Are our congregations conducting worship that is deep enough to equip people to lay down the world’s follies and shoulder the cross, or do we simply seek a good time? Does our worship welcome us into the community and its way of life, its willingness to learn more difficult songs for the sake of Churchbeing? Does it equip us to be hospitable, welcoming the strangers into our songs so they feel that if they do not sing they will really miss the goodness of this way of life? Does our worship thereby strengthen us to be friends with our neighbors? Does it fill us with such joy from the good news that we can bear the not-so-good times?


The kind of Churchbeing that I am advocating, which requires learning a language of faith, is a potent argument against the present drive toward megachurches, for smaller communities with intimate mentoring and communal life are more able to train members in the constant particular acts of care that genuinely “love the neighbor.” Wendell Berry’s observations about nature lovers, who only want to preserve the spectacular, provide a parallel example. As Berry objects, “it is going to be extremely difficult to make enough parks to preserve vulnerable species and the health of ecosystems or large watersheds.” 14 These things can be done only if everyone participates in the small acts of care that ensure their preservation. So Christianity requires the gifts of all the members of the community to invite the world into our faith. Genuine outreach necessitates faithfulness on the part of everyone, rather than spectacle.

A similar case is made by Ferenc Maté’s A Reasonable Life: Toward a Simpler, Secure, More Humane Existence. He discusses worker-owned companies, where employers and employees live close by, and how much more concerned and actively caring they are about pollution, how much less fuel is wasted in commuting. 15 We might note some parallels with smaller, neighborhood churches. In such congregations, everyone can be more involved with each other and personally caring; the members are {149} able to walk there and care more intimately for the neighbors.

I am not advocating small churches for small’s sake. I am simply wanting to counter the constant advocacy these days of largeness for its own sake. Both sizes of congregations offer particular advantages. Let us make sure that whatever quantity of people our churches involve, we equip all the members for the work of ministry, for participation in Churchbeing.


If the Church’s worship as a royal “waste” of time will result in equipping its members to be missional in their daily lives, it cannot be planned according to what will appeal to those who do not even know the One who calls us into mission, those not yet committed to a life of Christian service and outreach. Questions about marketing 17 and the appeal of musical style or liturgical form usually miss the point. Rather, the three criteria which I am constantly emphasizing establish essential foundations for worship:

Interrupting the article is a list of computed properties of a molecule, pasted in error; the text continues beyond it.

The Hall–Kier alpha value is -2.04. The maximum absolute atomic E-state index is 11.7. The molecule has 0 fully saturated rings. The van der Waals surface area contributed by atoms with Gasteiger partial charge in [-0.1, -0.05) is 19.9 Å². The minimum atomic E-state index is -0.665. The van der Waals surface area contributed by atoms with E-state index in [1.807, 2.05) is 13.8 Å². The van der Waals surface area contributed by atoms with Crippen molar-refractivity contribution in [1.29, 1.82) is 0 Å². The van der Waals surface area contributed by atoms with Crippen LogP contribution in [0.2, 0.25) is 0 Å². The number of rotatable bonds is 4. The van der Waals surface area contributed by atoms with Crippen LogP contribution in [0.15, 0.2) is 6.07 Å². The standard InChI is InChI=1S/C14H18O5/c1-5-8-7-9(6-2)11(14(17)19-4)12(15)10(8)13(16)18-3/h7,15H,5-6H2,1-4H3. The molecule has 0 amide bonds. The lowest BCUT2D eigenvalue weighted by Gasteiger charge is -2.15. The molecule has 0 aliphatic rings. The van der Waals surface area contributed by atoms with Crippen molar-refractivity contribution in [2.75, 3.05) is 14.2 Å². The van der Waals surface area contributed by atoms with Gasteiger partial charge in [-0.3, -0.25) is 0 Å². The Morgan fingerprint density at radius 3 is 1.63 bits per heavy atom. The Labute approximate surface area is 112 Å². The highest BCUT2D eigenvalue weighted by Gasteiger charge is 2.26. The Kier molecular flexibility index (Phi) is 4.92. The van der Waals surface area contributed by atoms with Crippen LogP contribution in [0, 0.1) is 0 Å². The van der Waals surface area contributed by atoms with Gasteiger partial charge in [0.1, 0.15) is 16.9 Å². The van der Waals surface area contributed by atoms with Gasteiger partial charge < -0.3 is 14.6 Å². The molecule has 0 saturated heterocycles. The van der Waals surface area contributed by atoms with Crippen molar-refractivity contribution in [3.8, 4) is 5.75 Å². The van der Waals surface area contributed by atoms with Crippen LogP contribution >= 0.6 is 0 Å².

(1) that the biblical God be the Infinite Center of worship, that worship enable its participants to “waste” their time immersed in all the fullness of God’s splendor;
(2) that worship form believers to be disciples, following Jesus and committed to God’s purposes of peace, justice, and salvation in the world; and
(3) that worship form the congregation to be a genuine, inclusive Christian community linked to all God’s people throughout time and space in worship, doctrine, fellowship, the breaking of bread, prayers, signs and wonders, communal care, and social involvement (see Acts 2:42-47).

These criteria will raise questions of integrity, propriety, coherence, and diversity to guide our choices of worship elements. 18 Our goal will be to practice the language of faith by reading and preaching about the faith narratives carried in the Scriptures of the community, to sing our songs of faith (in all sorts of styles if they are congruent and faithful), to chant and pour out our prayers until we know the truth so well that we can go out to the world around us and invite it to participate with us in the reign of God.

If worship forms us to be a people who dwell in that reign, then we will carry God’s kingdom wherever we go—and we will be equipped to reach out to the culture around us with words of gospel truth and deeds of {150} gospel faithfulness. God grant our churches such worship—for his glory and for the love of the world.

A lovely hymn in the Moravian Book of Worship summarizes the intent of this essay—that we become immersed in the splendor of God and thereby become more like God as a witness, that our mission for the world’s sake is that of testimony undergirded by a way of life that warrants belief.

May the mind of Christ my Savior live in me from day to day,
by his love and pow’r controlling all I do and say.

May the word of God dwell richly in my heart from hour to hour,
so that all may see I triumph only through his pow’r.

May the peace of God my Father rule my life in ev’rything,
that I may be calm to comfort sick and sorrowing.

May the love of Jesus fill me as the waters fill the sea;
him exalting, self abasing—this is victory.

May I run the race before me, strong and brave to face the foe,
looking only unto Jesus as I onward go.

May his beauty rest upon me as I seek the lost to win;
may they look beyond my witness seeing only him.

Kate B. Wilkinson (1925)
St. Leonards, Arthur Cyril Barham-Could (1925) 19